Day6-3This morning we crossed into Texas, and between Shamrock and Leila, at the corner of Texas 453, we came across what appeared to be an 1980s-era Phillips 66 station. Centered in the welded-wire fence that surrounded it was a For Sale sign. Inside the fence were an empty building and a collection of old cars, a VW bug, a T-Bird, and several old and older pickup trucks. It was the sad, forlorn reality of someone’s dreams for a successful business. What made it surreal was the Suburban parked in the gravel lot on the roadside. Its engine was running and inside a family was fast asleep, except for the blond youngster playing a video game in the front passenger seat. The air was certainly on full because slumped back in the driver’s seat, dad had a blanket pulled up to this chin.

Day6-14Cresting a rise I saw a water tower, on old one with four legs, a center standpipe, and a conical top. Black outline letters name the town McLean. At the corner beneath it was a boarded up gas station, a hint of things to come, I’m afraid. Main St. crossed the old 66 at a right angle, and looking down its length both ways as we slowly rolled by revealed no signs of life. No open stores. No parked cars. No people on the sidewalk. The movie theater’s marquee was a tabula rasa.

Day6-21At a gas station and convenience store in Groom, Texas, not unlike the one for sale, we stopped for a fill-up. Inside was the minimum essentials for small Interstate wayside in the middle of almost nowhere. Perched on folding chairs at one of the three folding tables with white plastic tops were three good ole boys talking about goings on in Amarillo, down the Interstate to the west. One was wearing an unusual long-round bag slung on a rainbow strap across his chest. Getting the bike ready to resume the journey, I heard an excellent trumpet rendition of the Star Spangled Banner. So that is what was in the bag. And underneath it was a Trump for President t-shirt. A trumpeter for trump in Groom, Texas, and with a good set of chops, too.

Stopping at the Cadillac Ranch, also known as Carhenge, was on Ed’s bucket list. Seeking directions at the t-shirt shop (it had all sizes up to 5X) behind a few pristine Caddies set at an angle, the surly blonde woman behind the counter pointed and said it was a half-mile that way. Cars parked on both sides of the road marked our destination a half-mile down the frontage road.

Day6-43After walking through an unusual gate that kept cattle in and fat people out, Carhenge was at the end of a quarter-mile walk down wide dirt path through a sorghum field. A good sized crowd of all ages was working busily with cans of spray paint tagging the cars and recording their creations for digital posterity with cameras and phones. And when they were finished, their handiwork was quickly covered up by someone else. About half the cars were surrounded by a mud puddle, so dry working area was in demand.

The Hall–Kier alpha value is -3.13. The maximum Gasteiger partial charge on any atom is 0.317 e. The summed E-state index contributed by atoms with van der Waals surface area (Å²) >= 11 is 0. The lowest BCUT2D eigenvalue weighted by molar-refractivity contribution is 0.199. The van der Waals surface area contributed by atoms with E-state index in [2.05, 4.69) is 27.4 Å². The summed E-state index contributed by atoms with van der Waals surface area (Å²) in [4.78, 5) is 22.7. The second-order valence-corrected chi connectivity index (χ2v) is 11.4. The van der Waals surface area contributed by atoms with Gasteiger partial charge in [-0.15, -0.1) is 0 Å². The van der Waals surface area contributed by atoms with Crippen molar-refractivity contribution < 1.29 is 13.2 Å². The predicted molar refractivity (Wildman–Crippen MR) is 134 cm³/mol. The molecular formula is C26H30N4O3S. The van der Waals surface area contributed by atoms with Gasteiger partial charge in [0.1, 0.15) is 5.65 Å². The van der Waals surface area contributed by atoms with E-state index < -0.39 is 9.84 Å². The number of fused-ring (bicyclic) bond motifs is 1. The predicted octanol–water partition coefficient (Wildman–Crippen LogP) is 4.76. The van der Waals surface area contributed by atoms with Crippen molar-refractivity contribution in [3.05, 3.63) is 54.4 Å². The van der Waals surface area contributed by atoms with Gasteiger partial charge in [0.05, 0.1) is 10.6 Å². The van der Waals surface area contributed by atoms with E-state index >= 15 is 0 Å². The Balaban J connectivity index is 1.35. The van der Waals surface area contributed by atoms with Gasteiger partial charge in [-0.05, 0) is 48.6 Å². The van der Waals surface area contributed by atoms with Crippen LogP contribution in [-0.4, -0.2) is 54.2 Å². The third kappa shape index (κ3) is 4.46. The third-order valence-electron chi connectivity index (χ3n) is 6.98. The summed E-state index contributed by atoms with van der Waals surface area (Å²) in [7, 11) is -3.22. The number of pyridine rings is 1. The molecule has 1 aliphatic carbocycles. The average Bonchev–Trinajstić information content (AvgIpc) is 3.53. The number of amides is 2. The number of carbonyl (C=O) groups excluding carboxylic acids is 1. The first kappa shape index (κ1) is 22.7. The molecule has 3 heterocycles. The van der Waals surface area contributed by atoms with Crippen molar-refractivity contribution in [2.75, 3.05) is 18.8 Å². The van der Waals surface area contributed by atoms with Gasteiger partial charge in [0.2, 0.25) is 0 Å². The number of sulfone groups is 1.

I get the founding point of careenage, but its transition to a destination canvas for people to leave a digital image of their mark eludes me. As they walked back to the gate, a trio of 30-somethings with British accents was busily discussion not the automotive sculpture they had just tagged, it was how to post both stills and videos on Facebook at the same time.

Day6-54As we rolled across the Texas Panhandle, Route 66 jumps on and off I-40, which parallels it. Ready for lunch, a billboard for the Wildorado’s Windy Cow Café caught our eye. The food was good, but the people were better. This is Trudy, our waitress. The back of her orange t-shirt asked, “Got Wind?” Life has clearly distilled Trudy to sinew and leather that is forever fed by a positive outlook on life. “Where you from?” she asked. Learning that Ed and I were separated by two-thirds of the continent, she asked, “How’d you get together?” After explaining the roots of our 20-year friendship and how we periodically get together for a ride, Trudy said, “That’s good! It’s better than sitting around the house.”

She talked us into strawberry lemonade, which was perfect on this hot and humid day. When she returned from waiting on the café’s eclectic lunchtime clientele (cowboys with spurs, members of the school board, and some workers speaking some unknown Eastern European language) she refilled our glassed with a warning: “It’s the same stuff, but they might of made it with different measurements.” She was right. It was pucker worthy, but still refreshing.

And refreshing might be the most apt description for the surprises the exploration of this new (to me) territory. If Mother Nature allows—we watched thunderstorms bubble up to the west and north of us as we rode today—tomorrow we’ll ride the Santa Fe loop and, we hope, end up in Albuquerque. The only thing we now for sure is that the road will provide some more twists and turns that we’ve so far enjoyed on this leg of our journey.

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Route 66: There Will be Serendiculous Wrong Turns

Day4-1With a multitude of cutoff towns and rerouted roads, there is not one true path for Route 66. You pick an era and hope for the best. For the most part, Ed and I have been following the 1926-30 route because that has taken us to the most interesting places. But some of the things we’d hoped to see were on 66’s route in other eras. Those paths and turns are not so well marked, so there will be wrong turns on any 66 adventure. But that’s not something to mourn with a U-turn because something just as interesting may be around the next corner. It happened with such reliability today, we united serendipity and ridiculous into a unnatural union whose offspring is that strange looking word in the headline.